In last week’s BMJ they mention that ~15% of NHS patients have to wait more than 12 months for a wheelchair and that over 50% of wheelchair users are likely to get a pressure sore from an ill-fitting wheelchair.
Is this fair?
About a month ago I saw two patients in clinic. One patient had been waiting more than 8 months for a wheelchair and had to resort to buying a second-hand wheelchair on eBay that was clearly too small for them. In contrast, another patient came in with a brand new top of the range wheelchair that could help them stand erect. It had cost them over £8,000. The sad thing is that the NHS wheelchair this second patient had been supplied with was not been used. These anecdotes highlight the inequity of the system we are building.
The wheelchair issue is simply the tip of the iceberg. The following piece from the BMJ tells us that things are likely to get worse.
Should access to a NHS wheelchair be means tested to stop inappropriate waste?
Gareth Iacobucci. Exceptional requests for care surge as rationing deepens. BMJ 2017; 358 doi: https://doi.org/10.1136/bmj.j3188
….. Vautrey called for “an open and honest discussion” on this type of rationing. He urged NHS England to set clear guidelines on which treatments should be routinely available and which should require an individual request. “It’s clearly unfair for patients to be subjected to this postcode rationing, and it also adds further to GPs’ workload as they are called on to provide more and more evidence to support each application,” he told The BMJ.
9 thoughts on “#NewsSpeak & #PoliticalSpeak: the waiting game”
Perhaps the bigger question is why after 60 years of MS research people with this disease are still getting more and more disabled to the point where they need a wheelchair. Neuro-protection, re-myelination and neuro-restoration are pie in the sky. The researchers have concocted measures of drug trial success which bear no resemlance to what people with MS want. I don't care about ARR, or time to a jump up the EDSS scale. I don't want to be slumped in a wheelchair for the last 10-20 years of my life. I have a friend diagnosed with SPMS at 22 years old and at 25 years old is a full time wheelchair user. Neuros / MSologists should hand there heads in shame at such cases. Time to come up with effective treatments for all which prevent MSers from ever needing a wheelchair – that would be real equity.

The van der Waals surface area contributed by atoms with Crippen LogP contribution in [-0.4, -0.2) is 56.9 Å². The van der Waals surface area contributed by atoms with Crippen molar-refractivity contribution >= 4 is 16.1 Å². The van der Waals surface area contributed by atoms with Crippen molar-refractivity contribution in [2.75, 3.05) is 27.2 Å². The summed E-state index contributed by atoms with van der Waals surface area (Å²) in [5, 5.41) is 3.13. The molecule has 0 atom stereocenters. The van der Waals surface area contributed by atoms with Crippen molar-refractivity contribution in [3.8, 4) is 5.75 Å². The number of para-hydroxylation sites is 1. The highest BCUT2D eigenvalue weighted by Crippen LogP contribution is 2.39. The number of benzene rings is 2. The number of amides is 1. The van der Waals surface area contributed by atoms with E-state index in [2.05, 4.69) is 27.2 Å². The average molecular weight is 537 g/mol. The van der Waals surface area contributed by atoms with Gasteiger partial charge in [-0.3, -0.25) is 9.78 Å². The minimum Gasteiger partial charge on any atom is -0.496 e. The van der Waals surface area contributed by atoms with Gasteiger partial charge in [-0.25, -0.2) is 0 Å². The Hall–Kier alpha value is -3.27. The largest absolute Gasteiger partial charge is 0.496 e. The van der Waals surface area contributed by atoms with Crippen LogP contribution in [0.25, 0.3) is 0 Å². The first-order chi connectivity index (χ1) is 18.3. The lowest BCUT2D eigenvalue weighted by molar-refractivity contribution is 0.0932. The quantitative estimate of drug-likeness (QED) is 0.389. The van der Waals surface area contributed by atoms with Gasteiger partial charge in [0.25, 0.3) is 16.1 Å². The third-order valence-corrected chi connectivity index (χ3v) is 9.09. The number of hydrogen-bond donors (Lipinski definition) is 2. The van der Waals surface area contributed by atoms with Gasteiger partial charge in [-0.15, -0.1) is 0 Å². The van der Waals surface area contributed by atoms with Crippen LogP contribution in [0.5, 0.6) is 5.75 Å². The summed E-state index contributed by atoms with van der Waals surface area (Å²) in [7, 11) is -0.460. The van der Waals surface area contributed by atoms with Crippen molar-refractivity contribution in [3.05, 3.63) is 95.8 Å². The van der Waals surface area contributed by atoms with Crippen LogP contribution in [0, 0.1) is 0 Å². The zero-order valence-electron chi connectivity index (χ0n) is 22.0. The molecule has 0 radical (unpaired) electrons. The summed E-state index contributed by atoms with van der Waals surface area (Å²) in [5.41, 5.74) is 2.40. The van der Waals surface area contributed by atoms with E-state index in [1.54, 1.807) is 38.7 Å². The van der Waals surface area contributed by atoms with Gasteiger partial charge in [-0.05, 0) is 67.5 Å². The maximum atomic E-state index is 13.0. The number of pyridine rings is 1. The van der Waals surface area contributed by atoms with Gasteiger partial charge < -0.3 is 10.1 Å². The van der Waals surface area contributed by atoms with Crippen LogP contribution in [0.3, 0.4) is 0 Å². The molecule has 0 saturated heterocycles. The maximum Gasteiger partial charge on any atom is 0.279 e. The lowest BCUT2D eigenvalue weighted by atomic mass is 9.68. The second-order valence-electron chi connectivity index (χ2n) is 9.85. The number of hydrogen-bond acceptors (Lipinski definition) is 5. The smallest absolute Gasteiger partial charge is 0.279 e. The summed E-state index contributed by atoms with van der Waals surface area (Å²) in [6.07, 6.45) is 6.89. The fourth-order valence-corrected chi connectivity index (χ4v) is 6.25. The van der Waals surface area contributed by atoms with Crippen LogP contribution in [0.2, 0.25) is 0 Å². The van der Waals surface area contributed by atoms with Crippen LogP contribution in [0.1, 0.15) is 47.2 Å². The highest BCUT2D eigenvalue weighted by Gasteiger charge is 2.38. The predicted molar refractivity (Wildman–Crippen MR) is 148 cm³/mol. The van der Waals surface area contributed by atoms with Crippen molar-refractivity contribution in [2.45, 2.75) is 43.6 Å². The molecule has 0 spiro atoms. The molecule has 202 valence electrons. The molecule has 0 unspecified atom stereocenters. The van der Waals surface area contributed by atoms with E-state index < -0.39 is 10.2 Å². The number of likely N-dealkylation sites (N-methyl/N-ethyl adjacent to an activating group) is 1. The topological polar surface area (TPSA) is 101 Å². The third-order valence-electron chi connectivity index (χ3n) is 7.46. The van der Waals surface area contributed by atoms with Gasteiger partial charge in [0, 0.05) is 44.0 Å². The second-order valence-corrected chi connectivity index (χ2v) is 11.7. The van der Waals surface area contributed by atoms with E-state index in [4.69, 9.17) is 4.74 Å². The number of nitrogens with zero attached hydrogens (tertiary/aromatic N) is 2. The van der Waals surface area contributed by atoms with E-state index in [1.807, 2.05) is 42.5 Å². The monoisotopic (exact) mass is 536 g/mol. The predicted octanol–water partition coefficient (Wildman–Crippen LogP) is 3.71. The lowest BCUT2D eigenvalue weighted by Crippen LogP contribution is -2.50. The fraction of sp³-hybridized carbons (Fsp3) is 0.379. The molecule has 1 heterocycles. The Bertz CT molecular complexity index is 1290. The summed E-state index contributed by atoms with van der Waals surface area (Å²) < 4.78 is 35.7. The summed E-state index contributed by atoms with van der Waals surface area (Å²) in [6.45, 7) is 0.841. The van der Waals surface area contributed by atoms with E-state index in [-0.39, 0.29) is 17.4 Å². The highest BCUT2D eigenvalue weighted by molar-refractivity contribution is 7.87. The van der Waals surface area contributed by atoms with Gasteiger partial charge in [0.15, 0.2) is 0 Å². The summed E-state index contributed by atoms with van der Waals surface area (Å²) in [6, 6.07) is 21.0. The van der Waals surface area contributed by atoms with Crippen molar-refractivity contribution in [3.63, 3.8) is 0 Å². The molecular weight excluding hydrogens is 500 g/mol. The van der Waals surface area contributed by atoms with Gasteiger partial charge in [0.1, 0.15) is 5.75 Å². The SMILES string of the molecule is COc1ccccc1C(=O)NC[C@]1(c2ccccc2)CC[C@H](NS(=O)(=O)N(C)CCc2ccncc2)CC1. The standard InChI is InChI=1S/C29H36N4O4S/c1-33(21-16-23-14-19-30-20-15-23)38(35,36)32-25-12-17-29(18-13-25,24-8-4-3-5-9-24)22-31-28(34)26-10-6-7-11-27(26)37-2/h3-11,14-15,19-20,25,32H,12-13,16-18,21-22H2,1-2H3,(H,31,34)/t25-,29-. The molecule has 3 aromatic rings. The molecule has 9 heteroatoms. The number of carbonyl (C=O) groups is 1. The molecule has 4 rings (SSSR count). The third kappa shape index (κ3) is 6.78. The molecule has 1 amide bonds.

I think the data supports early effective treatment doing just that, delaying by decades, or even preventing, people needing a wheelchair. However, a large number of pwMS have missed the early-effective treatment boat; we can't ignore them and their needs. This is why we are pushing so hard to extend treatment into people with more advanced MS, including wheelchair users.
People like me with PPMS are not well served by the current selection of immune system bashers. There is a need for an understanding of progression, consensus on the pathology of MS, and neuroprotection. These things are missing. Still. So I feel with Anon above.
I completely agree with anonymous 1058. This is the elephant in the room. That there is not one single treatment available after all these years for neurodegeneration, remyelination and neurorestoration is pathetic and researchers should be ashamed. The new drugs might help curb or slow down progression of disease in relatively newly diagnosed RRMS. What about anyone with later stage RRMS, SPMS or PPMS? Possibly slow it slightly down ~25% above placebo taking into account length dependent and treatment lag theories . The inflammatory bias has setback research in MS years. Hopefully some researchers will now start putting emphasis in the other 3/4 of the treatment pyramid.
If only you knew how hard we've been trying.
MD2, I am not blaming your individual research group as I do know you, as a group, are trying very hard. I do blame governing bodies and money driven pharma with their neurologist's pushing their agendas. How is it that 20 anti-inflammatory therapies are approved and not one for neurodegeneration, remyelination and neurorestoration in all this time? We now have very effective drugs for inflammation-alemtuzumab, ocrezulimab, fingolimod, Tysabri or even BG12. Why are governing bodies approving recycled forms or generic CRABS, Daclizumab, Aubagio? Why do they accept trials of anti-inflammatory vs interferon or Copaxone? If governing bodies stated no drug will only be accepted without comparison to the best known anti-inflammatory out there or to meet an unmet need like neurorestoration, remyelination or neurodegeration then I am quite sure pharma would change its approach while still making its billions.
"I think the data supports early effective treatment doing just that, delaying by decades, or even preventing, people needing a wheelchair."There are no reliable long term data for any drug. No trial has ever lasted more than a decade. The claim above is totally unfounded.
I think it should be a moral obligation to return NHS equipment which is surplus to requirements. If the NHS does not want it then there are plenty of other places that could use this equipment.The consultants know their patients, I hope, so maybe this initiative could start there. This is not a big ask and hopefully it would get people thinking
I buy all my wheeled walking frames and crutches myself, because NHS stuff is so budget and sh**e.